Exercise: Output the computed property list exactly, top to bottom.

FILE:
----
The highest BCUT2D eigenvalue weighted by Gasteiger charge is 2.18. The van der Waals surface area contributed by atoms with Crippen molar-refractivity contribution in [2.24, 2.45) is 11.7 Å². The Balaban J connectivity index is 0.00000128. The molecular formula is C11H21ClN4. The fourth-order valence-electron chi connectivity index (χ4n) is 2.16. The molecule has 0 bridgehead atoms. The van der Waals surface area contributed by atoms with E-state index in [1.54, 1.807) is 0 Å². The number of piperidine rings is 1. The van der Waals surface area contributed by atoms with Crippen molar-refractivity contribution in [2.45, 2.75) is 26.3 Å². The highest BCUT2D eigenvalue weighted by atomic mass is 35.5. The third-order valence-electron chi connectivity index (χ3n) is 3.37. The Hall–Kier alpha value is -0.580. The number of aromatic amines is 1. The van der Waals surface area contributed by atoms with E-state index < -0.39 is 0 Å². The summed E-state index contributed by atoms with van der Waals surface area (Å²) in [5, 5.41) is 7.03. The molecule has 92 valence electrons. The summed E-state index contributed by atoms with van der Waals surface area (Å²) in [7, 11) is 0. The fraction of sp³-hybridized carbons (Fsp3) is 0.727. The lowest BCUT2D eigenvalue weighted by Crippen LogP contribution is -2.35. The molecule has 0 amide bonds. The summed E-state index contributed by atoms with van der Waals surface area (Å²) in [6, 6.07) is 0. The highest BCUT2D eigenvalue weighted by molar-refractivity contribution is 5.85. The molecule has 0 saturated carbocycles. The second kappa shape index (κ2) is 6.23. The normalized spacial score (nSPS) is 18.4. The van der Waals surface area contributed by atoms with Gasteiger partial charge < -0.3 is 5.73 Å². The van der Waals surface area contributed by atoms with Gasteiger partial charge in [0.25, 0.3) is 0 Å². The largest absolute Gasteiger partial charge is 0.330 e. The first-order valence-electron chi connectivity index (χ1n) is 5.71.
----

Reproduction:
The highest BCUT2D eigenvalue weighted by Gasteiger charge is 2.18. The van der Waals surface area contributed by atoms with Crippen molar-refractivity contribution in [2.24, 2.45) is 11.7 Å². The Balaban J connectivity index is 0.00000128. The molecular formula is C11H21ClN4. The fourth-order valence-electron chi connectivity index (χ4n) is 2.16. The molecule has 0 bridgehead atoms. The van der Waals surface area contributed by atoms with E-state index in [1.54, 1.807) is 0 Å². The number of piperidine rings is 1. The van der Waals surface area contributed by atoms with Crippen molar-refractivity contribution in [2.45, 2.75) is 26.3 Å². The highest BCUT2D eigenvalue weighted by atomic mass is 35.5. The third-order valence-electron chi connectivity index (χ3n) is 3.37. The Hall–Kier alpha value is -0.580. The number of aromatic amines is 1. The van der Waals surface area contributed by atoms with E-state index < -0.39 is 0 Å². The summed E-state index contributed by atoms with van der Waals surface area (Å²) in [5, 5.41) is 7.03. The molecule has 92 valence electrons. The summed E-state index contributed by atoms with van der Waals surface area (Å²) in [7, 11) is 0. The fraction of sp³-hybridized carbons (Fsp3) is 0.727. The lowest BCUT2D eigenvalue weighted by Crippen LogP contribution is -2.35. The molecule has 0 amide bonds. The summed E-state index contributed by atoms with van der Waals surface area (Å²) in [6, 6.07) is 0. The highest BCUT2D eigenvalue weighted by molar-refractivity contribution is 5.85. The molecule has 0 saturated carbocycles. The second kappa shape index (κ2) is 6.23. The normalized spacial score (nSPS) is 18.4. The van der Waals surface area contributed by atoms with Gasteiger partial charge < -0.3 is 5.73 Å². The van der Waals surface area contributed by atoms with Gasteiger partial charge in [0.25, 0.3) is 0 Å². The largest absolute Gasteiger partial charge is 0.330 e. The first-order valence-electron chi connectivity index (χ1n) is 5.71.